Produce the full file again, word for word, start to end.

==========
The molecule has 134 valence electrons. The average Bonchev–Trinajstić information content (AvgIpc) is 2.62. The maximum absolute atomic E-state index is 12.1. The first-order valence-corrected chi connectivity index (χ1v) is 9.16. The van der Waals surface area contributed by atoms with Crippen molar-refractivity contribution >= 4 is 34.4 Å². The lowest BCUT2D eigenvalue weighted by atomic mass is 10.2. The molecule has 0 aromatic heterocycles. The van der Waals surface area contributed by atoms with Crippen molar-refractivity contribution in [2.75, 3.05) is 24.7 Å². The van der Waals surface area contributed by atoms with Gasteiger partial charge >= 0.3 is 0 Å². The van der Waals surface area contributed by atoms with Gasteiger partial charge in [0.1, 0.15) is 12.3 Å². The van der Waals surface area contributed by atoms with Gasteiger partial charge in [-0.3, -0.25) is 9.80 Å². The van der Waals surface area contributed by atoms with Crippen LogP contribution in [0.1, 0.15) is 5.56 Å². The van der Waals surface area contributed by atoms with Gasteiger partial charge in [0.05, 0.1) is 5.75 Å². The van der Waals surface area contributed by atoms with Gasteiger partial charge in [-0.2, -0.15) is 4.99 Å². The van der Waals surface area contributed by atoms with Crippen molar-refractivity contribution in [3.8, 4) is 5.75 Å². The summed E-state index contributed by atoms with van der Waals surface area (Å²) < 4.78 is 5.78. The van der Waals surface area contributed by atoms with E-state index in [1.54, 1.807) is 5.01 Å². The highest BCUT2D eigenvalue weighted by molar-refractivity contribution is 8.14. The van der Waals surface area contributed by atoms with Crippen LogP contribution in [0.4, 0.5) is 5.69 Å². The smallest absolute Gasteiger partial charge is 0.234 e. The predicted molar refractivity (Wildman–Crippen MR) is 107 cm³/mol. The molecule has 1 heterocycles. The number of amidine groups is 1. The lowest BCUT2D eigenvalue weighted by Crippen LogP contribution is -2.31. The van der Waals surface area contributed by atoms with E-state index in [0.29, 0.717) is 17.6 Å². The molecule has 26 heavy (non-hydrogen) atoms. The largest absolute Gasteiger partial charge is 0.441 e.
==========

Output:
The molecule has 134 valence electrons. The average Bonchev–Trinajstić information content (AvgIpc) is 2.62. The maximum absolute atomic E-state index is 12.1. The first-order valence-corrected chi connectivity index (χ1v) is 9.16. The van der Waals surface area contributed by atoms with Crippen molar-refractivity contribution >= 4 is 34.4 Å². The lowest BCUT2D eigenvalue weighted by atomic mass is 10.2. The molecule has 0 aromatic heterocycles. The van der Waals surface area contributed by atoms with Crippen molar-refractivity contribution in [2.75, 3.05) is 24.7 Å². The van der Waals surface area contributed by atoms with Gasteiger partial charge >= 0.3 is 0 Å². The van der Waals surface area contributed by atoms with Gasteiger partial charge in [0.1, 0.15) is 12.3 Å². The van der Waals surface area contributed by atoms with Gasteiger partial charge in [-0.3, -0.25) is 9.80 Å². The van der Waals surface area contributed by atoms with Crippen LogP contribution in [0.1, 0.15) is 5.56 Å². The van der Waals surface area contributed by atoms with Gasteiger partial charge in [0.05, 0.1) is 5.75 Å². The van der Waals surface area contributed by atoms with Gasteiger partial charge in [-0.2, -0.15) is 4.99 Å². The van der Waals surface area contributed by atoms with Crippen molar-refractivity contribution in [3.8, 4) is 5.75 Å². The summed E-state index contributed by atoms with van der Waals surface area (Å²) < 4.78 is 5.78. The van der Waals surface area contributed by atoms with E-state index in [1.54, 1.807) is 5.01 Å². The highest BCUT2D eigenvalue weighted by molar-refractivity contribution is 8.14. The van der Waals surface area contributed by atoms with Crippen LogP contribution in [0.4, 0.5) is 5.69 Å². The smallest absolute Gasteiger partial charge is 0.234 e. The predicted molar refractivity (Wildman–Crippen MR) is 107 cm³/mol. The molecule has 1 heterocycles. The number of amidine groups is 1. The lowest BCUT2D eigenvalue weighted by Crippen LogP contribution is -2.31. The van der Waals surface area contributed by atoms with E-state index in [0.29, 0.717) is 17.6 Å². The molecule has 26 heavy (non-hydrogen) atoms. The largest absolute Gasteiger partial charge is 0.441 e.